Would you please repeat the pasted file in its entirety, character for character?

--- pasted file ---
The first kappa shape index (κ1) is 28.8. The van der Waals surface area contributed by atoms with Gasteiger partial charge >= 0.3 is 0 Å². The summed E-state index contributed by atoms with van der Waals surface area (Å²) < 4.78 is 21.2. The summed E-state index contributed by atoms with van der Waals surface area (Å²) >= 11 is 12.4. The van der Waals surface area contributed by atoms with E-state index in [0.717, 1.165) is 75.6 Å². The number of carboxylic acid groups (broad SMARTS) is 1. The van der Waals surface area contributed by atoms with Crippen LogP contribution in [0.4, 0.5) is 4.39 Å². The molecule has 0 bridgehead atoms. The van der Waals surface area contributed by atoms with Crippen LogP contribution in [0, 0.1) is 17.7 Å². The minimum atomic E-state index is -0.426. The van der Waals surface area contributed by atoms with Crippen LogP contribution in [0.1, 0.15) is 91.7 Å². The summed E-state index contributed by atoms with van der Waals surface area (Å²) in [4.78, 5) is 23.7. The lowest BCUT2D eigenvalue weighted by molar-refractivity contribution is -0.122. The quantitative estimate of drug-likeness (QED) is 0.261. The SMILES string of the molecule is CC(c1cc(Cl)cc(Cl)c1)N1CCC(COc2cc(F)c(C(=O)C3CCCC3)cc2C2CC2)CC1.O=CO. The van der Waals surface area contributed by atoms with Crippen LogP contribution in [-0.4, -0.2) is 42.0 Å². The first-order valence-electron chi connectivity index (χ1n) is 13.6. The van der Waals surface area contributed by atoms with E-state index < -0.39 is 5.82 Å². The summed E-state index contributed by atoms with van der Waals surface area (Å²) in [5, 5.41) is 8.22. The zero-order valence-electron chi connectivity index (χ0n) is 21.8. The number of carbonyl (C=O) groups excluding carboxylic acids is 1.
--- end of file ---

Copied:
The first kappa shape index (κ1) is 28.8. The van der Waals surface area contributed by atoms with Gasteiger partial charge >= 0.3 is 0 Å². The summed E-state index contributed by atoms with van der Waals surface area (Å²) < 4.78 is 21.2. The summed E-state index contributed by atoms with van der Waals surface area (Å²) >= 11 is 12.4. The van der Waals surface area contributed by atoms with E-state index in [0.717, 1.165) is 75.6 Å². The number of carboxylic acid groups (broad SMARTS) is 1. The van der Waals surface area contributed by atoms with Crippen LogP contribution in [0.4, 0.5) is 4.39 Å². The molecule has 0 bridgehead atoms. The van der Waals surface area contributed by atoms with Crippen LogP contribution in [0, 0.1) is 17.7 Å². The minimum atomic E-state index is -0.426. The van der Waals surface area contributed by atoms with Crippen LogP contribution in [0.1, 0.15) is 91.7 Å². The summed E-state index contributed by atoms with van der Waals surface area (Å²) in [4.78, 5) is 23.7. The lowest BCUT2D eigenvalue weighted by molar-refractivity contribution is -0.122. The quantitative estimate of drug-likeness (QED) is 0.261. The SMILES string of the molecule is CC(c1cc(Cl)cc(Cl)c1)N1CCC(COc2cc(F)c(C(=O)C3CCCC3)cc2C2CC2)CC1.O=CO. The van der Waals surface area contributed by atoms with Crippen LogP contribution in [-0.4, -0.2) is 42.0 Å². The first-order valence-electron chi connectivity index (χ1n) is 13.6. The van der Waals surface area contributed by atoms with E-state index < -0.39 is 5.82 Å². The summed E-state index contributed by atoms with van der Waals surface area (Å²) in [5, 5.41) is 8.22. The zero-order valence-electron chi connectivity index (χ0n) is 21.8. The number of carbonyl (C=O) groups excluding carboxylic acids is 1.